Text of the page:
Posted 1 月 4, 2014 by FLL Editorial Team in
 
 

A Mother’s Journey of Faith, Suffering and Joy

“Let it be done to me according to thy Word.” (Luke 1:38)
After watching the film “Mary of Nazareth” and listening to many personal reflections from those who also watched the screenings, I decided to write my own reflection on the lessons we can learn from the movie which will incorporate elements of sharings from those I have heard from. I hope it will capture most of the points that were raised and so benefit our readers, whether they have watched the film or not.

“Mary of Nazareth” is an in-depth look at the miraculous life of Mary, Mother of God, of our Lord Jesus Christ. Through the film, we are able to experience the life of Mary in her own eyes, from her childhood to the birth of Jesus, and subsequently His Passion and Resurrection. It is magnificently produced, directed and acted out ― truly a rich cinematic experience for the viewer. Almost everyone I heard from expressed that the movie allowed them to grow closer in their relationship with Mary, and through her to her son Jesus Christ Himself.

There were two main themes that arose from the sharings. Firstly, the faith exhibited by Mary throughout her life and secondly, the joy with which she lived out her faith, especially in the midst of tremendous suffering.

There are abundant examples to draw from which demonstrate these notions. Mary’s faith was most apparent at the beginning of the film when the angel Gabriel announced to her that she will give birth to a son conceived by the Holy Spirit, and that she is to name him ‘Jesus’. Although finding it difficult to believe and understand, Mary nonetheless proclaimed her eternal ‘Fiat’ (Luke 1:38) and said “Yes, here I am” to the Lord. Her parents, on the other hand, struggled with this revelation and constantly questioned her, doubting her description of the events. One might argue that it is to believe with an Angelic revelation, but in the film Mary’s experience of it was almost as if it was a dream, there one moment and gone the next. Was it really that easy to believe? Without a doubt?

Of course, Mary’s faith journey did not stop there. After the birth of Jesus, she continued to believe in the Lord’s providence. At the Wedding Feast of Cana, she once again displayed her trust in Jesus, telling the servants to “do whatever he tells you.” Her faith was rewarded in the famous first miracle performed by Jesus to turn water into wine. This story also illustrates Mary’s role as intercessor for those in need, that we can reach Jesus through prayer to Mary, who in her great kindness can never refuse those who ask her for help.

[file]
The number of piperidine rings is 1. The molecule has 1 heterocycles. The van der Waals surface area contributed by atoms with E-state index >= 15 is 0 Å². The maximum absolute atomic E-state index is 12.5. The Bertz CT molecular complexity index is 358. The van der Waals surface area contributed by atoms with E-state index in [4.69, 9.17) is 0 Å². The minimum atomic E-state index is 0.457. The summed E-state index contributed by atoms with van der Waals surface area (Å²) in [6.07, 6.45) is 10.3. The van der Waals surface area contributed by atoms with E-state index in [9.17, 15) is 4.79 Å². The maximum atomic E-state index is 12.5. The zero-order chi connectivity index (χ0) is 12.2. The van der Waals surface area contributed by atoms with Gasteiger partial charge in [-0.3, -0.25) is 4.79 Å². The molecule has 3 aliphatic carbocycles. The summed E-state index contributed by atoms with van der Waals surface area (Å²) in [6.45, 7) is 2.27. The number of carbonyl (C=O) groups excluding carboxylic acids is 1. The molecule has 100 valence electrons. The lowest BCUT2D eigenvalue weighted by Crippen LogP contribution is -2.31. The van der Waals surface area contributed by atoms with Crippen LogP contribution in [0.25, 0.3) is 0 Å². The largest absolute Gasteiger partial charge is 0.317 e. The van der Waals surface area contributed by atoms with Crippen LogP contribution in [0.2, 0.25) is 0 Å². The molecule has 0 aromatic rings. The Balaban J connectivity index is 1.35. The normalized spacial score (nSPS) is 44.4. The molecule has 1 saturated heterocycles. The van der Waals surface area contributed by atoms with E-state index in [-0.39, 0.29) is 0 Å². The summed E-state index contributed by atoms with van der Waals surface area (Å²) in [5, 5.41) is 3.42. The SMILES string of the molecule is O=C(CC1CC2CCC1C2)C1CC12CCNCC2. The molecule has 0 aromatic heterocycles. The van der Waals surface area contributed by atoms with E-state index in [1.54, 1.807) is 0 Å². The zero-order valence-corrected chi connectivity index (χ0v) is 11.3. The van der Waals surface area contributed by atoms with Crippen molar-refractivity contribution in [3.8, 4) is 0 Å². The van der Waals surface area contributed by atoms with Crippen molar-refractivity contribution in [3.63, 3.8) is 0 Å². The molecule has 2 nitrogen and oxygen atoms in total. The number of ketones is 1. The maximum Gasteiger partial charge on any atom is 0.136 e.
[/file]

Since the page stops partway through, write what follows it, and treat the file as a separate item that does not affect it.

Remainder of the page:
Finally she believed all throughout her son’s passion, the most terrible suffering any mother can go through. Her heart was pierced by the sword as prophesied, yet she continued to believe in Him. She could not see or understand the events that were unfolding before her, but as the Word of God tells us: “faith is the assurance of things hoped for, the conviction of things not seen.” (Hebrews 11:1) Jesus Christ comes as a message of hope, not merely the optimistic belief that things will turn out well. This message requires a supernatural conviction of faith and trust so that it can ‘be-lived’ out, through the grace and power of the Holy Spirit that have been granted to us by God.

Mary’s living out of her faith was accompanied by incredible joy and peace that can sometimes be difficult, if not downright impossible, to relate to. After the Annunciation, she visited her cousin Elizabeth with a joyful spirit, where she proclaimed the wonderful Magnificat (Luke 1:46-55); she was met with ridicule upon returning to Nazareth pregnant, but proceeded to marry Joseph with a celebratory heart, dancing with joy at the wedding and infecting all those present with that same joy. And even during times such as Joseph’s death and after Jesus’ death, her demeanor was one of peace and calm, without a trace of bitterness or anger.

In one of the final scenes of the film, Mary also showed us her true role as Mother of the Church. As the apostles quibbled amongst themselves after Jesus’ crucifixion, she calmed them down with a story of Him as a young boy whom Mary and Joseph thought was lost, but was found at a temple discussing scripture in a crowd. This story is found in the bible, but how could any of the apostles have known this without her telling them? After all, only she would know! None of the apostles had met Jesus when he was young! This is one of the reasons why the Catholic Church authority originates from both Tradition AND Scripture. Without tradition, there would simply be no scripture.

Mary’s unshakable yet simple faith, her life of suffering, her response of joy and acceptance is a true testimony for us as a role model to emulate. She does not draw us to herself but rather guides us to Christ and His Church so that we too, with God’s Grace, can one day live in eternal glory of God in His heavenly kingdom. We need only to say to him “Yes, here I am” when He calls, and do whatever He tells us ― as Mary’s life witnessed to two thousand years ago.

Written by Francis Cheung


FLL Editorial Team